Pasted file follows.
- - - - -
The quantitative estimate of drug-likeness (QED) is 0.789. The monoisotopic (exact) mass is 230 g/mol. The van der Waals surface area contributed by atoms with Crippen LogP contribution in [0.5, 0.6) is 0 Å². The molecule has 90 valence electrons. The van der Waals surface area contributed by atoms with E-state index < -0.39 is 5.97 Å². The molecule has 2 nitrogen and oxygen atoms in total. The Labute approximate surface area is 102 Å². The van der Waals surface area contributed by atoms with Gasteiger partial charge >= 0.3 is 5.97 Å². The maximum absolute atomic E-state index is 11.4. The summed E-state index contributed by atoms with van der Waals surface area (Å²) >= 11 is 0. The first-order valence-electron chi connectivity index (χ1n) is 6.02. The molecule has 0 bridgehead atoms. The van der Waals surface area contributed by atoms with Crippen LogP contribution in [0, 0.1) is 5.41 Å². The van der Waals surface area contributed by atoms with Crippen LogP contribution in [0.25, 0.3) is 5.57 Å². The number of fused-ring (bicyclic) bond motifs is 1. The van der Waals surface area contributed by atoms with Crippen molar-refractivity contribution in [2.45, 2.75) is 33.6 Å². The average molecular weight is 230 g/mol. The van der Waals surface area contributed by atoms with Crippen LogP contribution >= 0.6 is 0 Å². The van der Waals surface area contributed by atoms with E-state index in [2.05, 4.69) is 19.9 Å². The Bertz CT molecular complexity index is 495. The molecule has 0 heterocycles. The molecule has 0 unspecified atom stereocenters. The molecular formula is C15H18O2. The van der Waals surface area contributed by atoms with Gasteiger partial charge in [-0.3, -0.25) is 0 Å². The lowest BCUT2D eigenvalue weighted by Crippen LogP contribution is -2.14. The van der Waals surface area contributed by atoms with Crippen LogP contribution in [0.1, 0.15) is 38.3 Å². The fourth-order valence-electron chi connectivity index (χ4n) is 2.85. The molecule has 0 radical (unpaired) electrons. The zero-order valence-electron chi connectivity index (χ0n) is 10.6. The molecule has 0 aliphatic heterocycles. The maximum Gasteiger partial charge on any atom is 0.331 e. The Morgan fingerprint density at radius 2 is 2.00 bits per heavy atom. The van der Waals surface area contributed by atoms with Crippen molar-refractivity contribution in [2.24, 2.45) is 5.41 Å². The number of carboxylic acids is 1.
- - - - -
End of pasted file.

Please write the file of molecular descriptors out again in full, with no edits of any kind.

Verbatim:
The quantitative estimate of drug-likeness (QED) is 0.789. The monoisotopic (exact) mass is 230 g/mol. The van der Waals surface area contributed by atoms with Crippen LogP contribution in [0.5, 0.6) is 0 Å². The molecule has 90 valence electrons. The van der Waals surface area contributed by atoms with E-state index < -0.39 is 5.97 Å². The molecule has 2 nitrogen and oxygen atoms in total. The Labute approximate surface area is 102 Å². The van der Waals surface area contributed by atoms with Gasteiger partial charge >= 0.3 is 5.97 Å². The maximum absolute atomic E-state index is 11.4. The summed E-state index contributed by atoms with van der Waals surface area (Å²) >= 11 is 0. The first-order valence-electron chi connectivity index (χ1n) is 6.02. The molecule has 0 bridgehead atoms. The van der Waals surface area contributed by atoms with Crippen LogP contribution in [0, 0.1) is 5.41 Å². The van der Waals surface area contributed by atoms with Crippen LogP contribution in [0.25, 0.3) is 5.57 Å². The number of fused-ring (bicyclic) bond motifs is 1. The van der Waals surface area contributed by atoms with Crippen molar-refractivity contribution in [2.45, 2.75) is 33.6 Å². The average molecular weight is 230 g/mol. The van der Waals surface area contributed by atoms with Crippen LogP contribution >= 0.6 is 0 Å². The van der Waals surface area contributed by atoms with E-state index in [2.05, 4.69) is 19.9 Å². The Bertz CT molecular complexity index is 495. The molecule has 0 heterocycles. The molecule has 0 unspecified atom stereocenters. The molecular formula is C15H18O2. The van der Waals surface area contributed by atoms with Gasteiger partial charge in [-0.3, -0.25) is 0 Å². The lowest BCUT2D eigenvalue weighted by Crippen LogP contribution is -2.14. The van der Waals surface area contributed by atoms with Crippen LogP contribution in [0.1, 0.15) is 38.3 Å². The fourth-order valence-electron chi connectivity index (χ4n) is 2.85. The molecule has 0 radical (unpaired) electrons. The zero-order valence-electron chi connectivity index (χ0n) is 10.6. The molecule has 0 aliphatic heterocycles. The maximum Gasteiger partial charge on any atom is 0.331 e. The Morgan fingerprint density at radius 2 is 2.00 bits per heavy atom. The van der Waals surface area contributed by atoms with Crippen molar-refractivity contribution in [2.24, 2.45) is 5.41 Å². The number of carboxylic acids is 1.